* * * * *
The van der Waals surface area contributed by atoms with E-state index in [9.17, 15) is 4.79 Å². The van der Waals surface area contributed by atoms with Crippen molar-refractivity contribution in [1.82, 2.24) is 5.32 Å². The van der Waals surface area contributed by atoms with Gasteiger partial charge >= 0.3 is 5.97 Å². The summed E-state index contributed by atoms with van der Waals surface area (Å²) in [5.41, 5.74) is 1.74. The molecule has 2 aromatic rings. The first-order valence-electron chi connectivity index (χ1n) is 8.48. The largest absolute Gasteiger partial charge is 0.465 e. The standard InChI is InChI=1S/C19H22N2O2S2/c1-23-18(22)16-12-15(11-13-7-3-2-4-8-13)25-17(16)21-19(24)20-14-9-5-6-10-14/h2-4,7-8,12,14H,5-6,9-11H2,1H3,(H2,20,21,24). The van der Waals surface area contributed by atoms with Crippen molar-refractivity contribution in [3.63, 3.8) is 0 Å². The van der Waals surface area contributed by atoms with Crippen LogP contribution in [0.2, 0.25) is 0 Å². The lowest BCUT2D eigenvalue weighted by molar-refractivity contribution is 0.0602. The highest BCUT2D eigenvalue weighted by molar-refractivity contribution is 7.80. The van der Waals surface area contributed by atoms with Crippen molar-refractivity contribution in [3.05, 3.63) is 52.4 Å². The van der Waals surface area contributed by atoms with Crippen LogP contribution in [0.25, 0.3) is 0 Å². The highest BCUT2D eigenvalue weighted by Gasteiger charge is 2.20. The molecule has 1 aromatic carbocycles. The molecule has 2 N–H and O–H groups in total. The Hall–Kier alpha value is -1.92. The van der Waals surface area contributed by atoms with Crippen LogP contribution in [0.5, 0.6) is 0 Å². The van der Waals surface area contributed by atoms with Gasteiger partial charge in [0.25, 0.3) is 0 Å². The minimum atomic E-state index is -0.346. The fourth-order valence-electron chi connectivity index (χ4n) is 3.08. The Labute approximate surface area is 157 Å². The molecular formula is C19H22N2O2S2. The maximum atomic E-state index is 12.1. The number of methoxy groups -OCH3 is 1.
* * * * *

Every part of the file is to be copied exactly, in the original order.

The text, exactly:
The van der Waals surface area contributed by atoms with E-state index in [9.17, 15) is 4.79 Å². The van der Waals surface area contributed by atoms with Crippen molar-refractivity contribution in [1.82, 2.24) is 5.32 Å². The van der Waals surface area contributed by atoms with Gasteiger partial charge >= 0.3 is 5.97 Å². The summed E-state index contributed by atoms with van der Waals surface area (Å²) in [5.41, 5.74) is 1.74. The molecule has 2 aromatic rings. The first-order valence-electron chi connectivity index (χ1n) is 8.48. The largest absolute Gasteiger partial charge is 0.465 e. The standard InChI is InChI=1S/C19H22N2O2S2/c1-23-18(22)16-12-15(11-13-7-3-2-4-8-13)25-17(16)21-19(24)20-14-9-5-6-10-14/h2-4,7-8,12,14H,5-6,9-11H2,1H3,(H2,20,21,24). The van der Waals surface area contributed by atoms with Crippen molar-refractivity contribution in [3.63, 3.8) is 0 Å². The van der Waals surface area contributed by atoms with Crippen LogP contribution in [0.2, 0.25) is 0 Å². The lowest BCUT2D eigenvalue weighted by molar-refractivity contribution is 0.0602. The highest BCUT2D eigenvalue weighted by molar-refractivity contribution is 7.80. The van der Waals surface area contributed by atoms with Crippen molar-refractivity contribution in [3.05, 3.63) is 52.4 Å². The van der Waals surface area contributed by atoms with Crippen LogP contribution in [0.25, 0.3) is 0 Å². The highest BCUT2D eigenvalue weighted by Gasteiger charge is 2.20. The molecule has 1 aromatic carbocycles. The molecule has 2 N–H and O–H groups in total. The Hall–Kier alpha value is -1.92. The van der Waals surface area contributed by atoms with Crippen LogP contribution in [0.5, 0.6) is 0 Å². The van der Waals surface area contributed by atoms with Gasteiger partial charge in [0.25, 0.3) is 0 Å². The minimum atomic E-state index is -0.346. The fourth-order valence-electron chi connectivity index (χ4n) is 3.08. The Labute approximate surface area is 157 Å². The molecular formula is C19H22N2O2S2. The maximum atomic E-state index is 12.1. The number of methoxy groups -OCH3 is 1.